Difficulties for reform; areas of no reform
According to Exxner-Pirot, one difficulty in trying to improve the Council is that it is a very good and generally well-functioning body. “So we do not want to mess with it too much in the sense of reforming it to the worse”, she explained. Loukacheva added that the Council has indeed become a victim of its own success and publicity since many voices want the Council to address all possible topics. But it is just good and fair to take certain issues outside the Council, like for example fisheries. She advised against any radical changes but rather to analyse and value what we have in the current form of the Council and make careful decisions about any reform.
Exxner-Pirot voiced the preference for keeping military security off the Council’s agenda. Others mentioned that there are good reasons for keeping the Council a soft power body. The current structure, i.e. no headquarters, no treaty, and no big budget, would make the Council resilient, flexible, and adaptable to changing geopolitical situations.
Today’s tasks: clarify roles, identify priorities, and ensure capacities
Jennifer Spence from Carleton University gave a plan for tasks the Council faces for preparing for the future. First, the Council needs to clarify its role(s) since there are many different understandings among different groups as to what it means for the Arctic Council to be the “preeminent forum for addressing Arctic issues”. This includes considerations of continuity as a soft law body or of change to an international organization. “Both options should be discussed and its pros and cons put on the table”, Spence highlighted.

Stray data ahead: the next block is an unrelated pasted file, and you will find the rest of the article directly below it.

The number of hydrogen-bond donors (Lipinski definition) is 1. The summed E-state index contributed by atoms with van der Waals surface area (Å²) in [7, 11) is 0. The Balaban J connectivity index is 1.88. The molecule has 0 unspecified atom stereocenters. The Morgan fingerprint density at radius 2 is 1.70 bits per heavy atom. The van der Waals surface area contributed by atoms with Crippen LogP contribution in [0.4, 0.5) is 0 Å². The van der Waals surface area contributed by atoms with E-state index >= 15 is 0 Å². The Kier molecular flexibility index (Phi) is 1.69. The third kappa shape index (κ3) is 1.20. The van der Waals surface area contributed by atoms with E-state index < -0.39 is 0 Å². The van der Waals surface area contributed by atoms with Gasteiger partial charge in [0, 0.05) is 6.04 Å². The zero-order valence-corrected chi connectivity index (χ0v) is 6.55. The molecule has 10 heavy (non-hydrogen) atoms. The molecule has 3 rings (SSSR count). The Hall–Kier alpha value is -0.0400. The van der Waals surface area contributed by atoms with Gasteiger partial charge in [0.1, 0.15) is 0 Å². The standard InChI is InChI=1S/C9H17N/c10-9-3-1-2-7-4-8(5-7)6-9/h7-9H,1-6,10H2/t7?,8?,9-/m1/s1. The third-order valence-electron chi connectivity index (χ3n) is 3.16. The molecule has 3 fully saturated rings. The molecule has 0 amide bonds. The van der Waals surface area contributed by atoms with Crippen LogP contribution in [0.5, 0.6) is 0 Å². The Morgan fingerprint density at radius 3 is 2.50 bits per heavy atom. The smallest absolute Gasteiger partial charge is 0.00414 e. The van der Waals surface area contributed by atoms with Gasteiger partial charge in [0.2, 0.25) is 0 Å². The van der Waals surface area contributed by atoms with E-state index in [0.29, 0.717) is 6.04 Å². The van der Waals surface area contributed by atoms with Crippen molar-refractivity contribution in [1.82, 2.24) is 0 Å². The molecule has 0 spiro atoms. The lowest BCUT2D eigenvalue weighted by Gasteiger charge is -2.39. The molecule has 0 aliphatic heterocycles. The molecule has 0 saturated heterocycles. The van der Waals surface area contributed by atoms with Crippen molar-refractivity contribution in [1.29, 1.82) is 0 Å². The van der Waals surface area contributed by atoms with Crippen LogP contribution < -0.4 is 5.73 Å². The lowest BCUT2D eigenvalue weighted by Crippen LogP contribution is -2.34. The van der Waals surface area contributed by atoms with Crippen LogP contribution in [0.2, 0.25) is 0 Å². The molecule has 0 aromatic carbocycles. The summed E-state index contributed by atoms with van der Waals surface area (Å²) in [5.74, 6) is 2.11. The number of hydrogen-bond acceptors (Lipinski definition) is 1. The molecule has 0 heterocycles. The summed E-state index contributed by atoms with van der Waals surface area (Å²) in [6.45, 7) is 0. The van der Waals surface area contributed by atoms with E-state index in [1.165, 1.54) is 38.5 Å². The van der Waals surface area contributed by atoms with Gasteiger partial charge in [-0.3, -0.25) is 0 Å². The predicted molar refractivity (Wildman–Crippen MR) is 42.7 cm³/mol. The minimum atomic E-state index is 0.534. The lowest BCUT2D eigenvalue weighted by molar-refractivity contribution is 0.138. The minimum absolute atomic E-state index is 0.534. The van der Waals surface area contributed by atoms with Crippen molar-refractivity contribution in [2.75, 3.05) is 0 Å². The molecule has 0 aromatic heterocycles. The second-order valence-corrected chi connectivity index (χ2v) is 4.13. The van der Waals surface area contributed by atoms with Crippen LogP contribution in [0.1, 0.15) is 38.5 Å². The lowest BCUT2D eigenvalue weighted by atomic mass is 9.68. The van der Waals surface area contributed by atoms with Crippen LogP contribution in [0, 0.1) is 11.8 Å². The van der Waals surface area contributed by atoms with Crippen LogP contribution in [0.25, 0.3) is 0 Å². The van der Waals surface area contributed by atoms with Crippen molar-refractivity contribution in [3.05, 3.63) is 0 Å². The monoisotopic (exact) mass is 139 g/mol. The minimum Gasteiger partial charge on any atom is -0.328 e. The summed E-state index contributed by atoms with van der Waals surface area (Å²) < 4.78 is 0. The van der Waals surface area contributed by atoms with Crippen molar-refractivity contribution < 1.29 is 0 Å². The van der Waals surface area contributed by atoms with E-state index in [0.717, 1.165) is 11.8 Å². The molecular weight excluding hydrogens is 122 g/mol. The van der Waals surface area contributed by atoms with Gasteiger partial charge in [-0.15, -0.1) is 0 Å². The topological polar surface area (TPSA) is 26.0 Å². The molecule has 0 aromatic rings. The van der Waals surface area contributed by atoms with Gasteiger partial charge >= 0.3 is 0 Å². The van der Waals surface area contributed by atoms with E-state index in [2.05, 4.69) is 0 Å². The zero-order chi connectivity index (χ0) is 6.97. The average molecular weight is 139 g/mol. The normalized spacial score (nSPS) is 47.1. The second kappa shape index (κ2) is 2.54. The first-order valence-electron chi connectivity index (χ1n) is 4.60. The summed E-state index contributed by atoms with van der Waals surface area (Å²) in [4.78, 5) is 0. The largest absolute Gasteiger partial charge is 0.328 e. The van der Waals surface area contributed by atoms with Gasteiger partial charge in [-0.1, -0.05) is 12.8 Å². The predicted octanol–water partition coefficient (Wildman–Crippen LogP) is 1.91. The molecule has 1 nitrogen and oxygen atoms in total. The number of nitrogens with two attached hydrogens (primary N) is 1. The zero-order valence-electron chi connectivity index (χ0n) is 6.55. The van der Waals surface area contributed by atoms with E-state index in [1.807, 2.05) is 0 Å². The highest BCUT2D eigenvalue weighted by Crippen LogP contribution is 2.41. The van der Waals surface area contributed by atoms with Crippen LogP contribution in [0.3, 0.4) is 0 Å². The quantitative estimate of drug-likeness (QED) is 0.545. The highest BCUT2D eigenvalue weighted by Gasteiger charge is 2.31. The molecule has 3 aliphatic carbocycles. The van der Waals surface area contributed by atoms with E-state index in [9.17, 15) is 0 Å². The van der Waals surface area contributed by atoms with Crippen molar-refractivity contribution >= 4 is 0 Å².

Second, the Council needs to identify policy priorities. “We need to put bounds on what the Arctic Council can achieve”, Spence said. Many topics currently abound that the Council already addresses or could address, ranging from pollution, capacity building, business, health, resources to biodiversity and economics. “We need to accept that there will be gaps but we thus need to discuss who should fill these gaps if it is not the Arctic Council, such as on economic development and security”, Spence concluded. Finally, the Council needs to make sure that it has the necessary capacity and resources to fulfil its tasks and to embed this in a process of strategic planning.